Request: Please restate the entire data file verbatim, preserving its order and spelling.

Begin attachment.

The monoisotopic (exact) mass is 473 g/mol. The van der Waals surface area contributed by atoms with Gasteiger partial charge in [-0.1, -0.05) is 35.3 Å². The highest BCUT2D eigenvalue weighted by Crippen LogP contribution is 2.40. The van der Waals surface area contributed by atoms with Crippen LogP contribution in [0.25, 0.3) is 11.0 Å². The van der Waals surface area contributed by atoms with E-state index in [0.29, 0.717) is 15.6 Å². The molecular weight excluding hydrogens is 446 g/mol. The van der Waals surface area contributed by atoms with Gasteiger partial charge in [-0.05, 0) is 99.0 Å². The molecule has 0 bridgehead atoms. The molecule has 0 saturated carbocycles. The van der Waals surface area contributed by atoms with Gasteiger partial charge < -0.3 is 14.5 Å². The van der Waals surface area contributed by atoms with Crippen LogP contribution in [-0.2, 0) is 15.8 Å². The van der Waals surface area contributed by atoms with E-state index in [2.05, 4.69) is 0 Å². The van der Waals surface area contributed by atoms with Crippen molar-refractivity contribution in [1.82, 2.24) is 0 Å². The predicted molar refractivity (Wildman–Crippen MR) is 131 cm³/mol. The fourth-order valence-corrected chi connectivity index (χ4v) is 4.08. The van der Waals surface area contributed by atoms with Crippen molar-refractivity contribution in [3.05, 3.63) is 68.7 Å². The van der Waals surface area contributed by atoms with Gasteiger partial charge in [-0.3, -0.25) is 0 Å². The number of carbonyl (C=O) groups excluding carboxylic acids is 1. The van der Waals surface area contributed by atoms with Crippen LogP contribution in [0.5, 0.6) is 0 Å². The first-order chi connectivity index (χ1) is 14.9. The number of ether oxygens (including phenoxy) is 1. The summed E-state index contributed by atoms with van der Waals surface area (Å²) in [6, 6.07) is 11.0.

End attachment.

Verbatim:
The monoisotopic (exact) mass is 473 g/mol. The van der Waals surface area contributed by atoms with Gasteiger partial charge in [-0.1, -0.05) is 35.3 Å². The highest BCUT2D eigenvalue weighted by Crippen LogP contribution is 2.40. The van der Waals surface area contributed by atoms with Crippen LogP contribution in [0.25, 0.3) is 11.0 Å². The van der Waals surface area contributed by atoms with E-state index in [0.29, 0.717) is 15.6 Å². The molecular weight excluding hydrogens is 446 g/mol. The van der Waals surface area contributed by atoms with Gasteiger partial charge in [-0.05, 0) is 99.0 Å². The molecule has 0 bridgehead atoms. The molecule has 0 saturated carbocycles. The van der Waals surface area contributed by atoms with Gasteiger partial charge < -0.3 is 14.5 Å². The van der Waals surface area contributed by atoms with Crippen LogP contribution in [-0.2, 0) is 15.8 Å². The van der Waals surface area contributed by atoms with E-state index in [2.05, 4.69) is 0 Å². The van der Waals surface area contributed by atoms with Crippen molar-refractivity contribution in [1.82, 2.24) is 0 Å². The predicted molar refractivity (Wildman–Crippen MR) is 131 cm³/mol. The fourth-order valence-corrected chi connectivity index (χ4v) is 4.08. The van der Waals surface area contributed by atoms with Crippen molar-refractivity contribution in [3.05, 3.63) is 68.7 Å². The van der Waals surface area contributed by atoms with Gasteiger partial charge in [-0.3, -0.25) is 0 Å². The number of carbonyl (C=O) groups excluding carboxylic acids is 1. The van der Waals surface area contributed by atoms with Crippen LogP contribution in [0.5, 0.6) is 0 Å². The first-order chi connectivity index (χ1) is 14.9. The number of ether oxygens (including phenoxy) is 1. The summed E-state index contributed by atoms with van der Waals surface area (Å²) in [6, 6.07) is 11.0.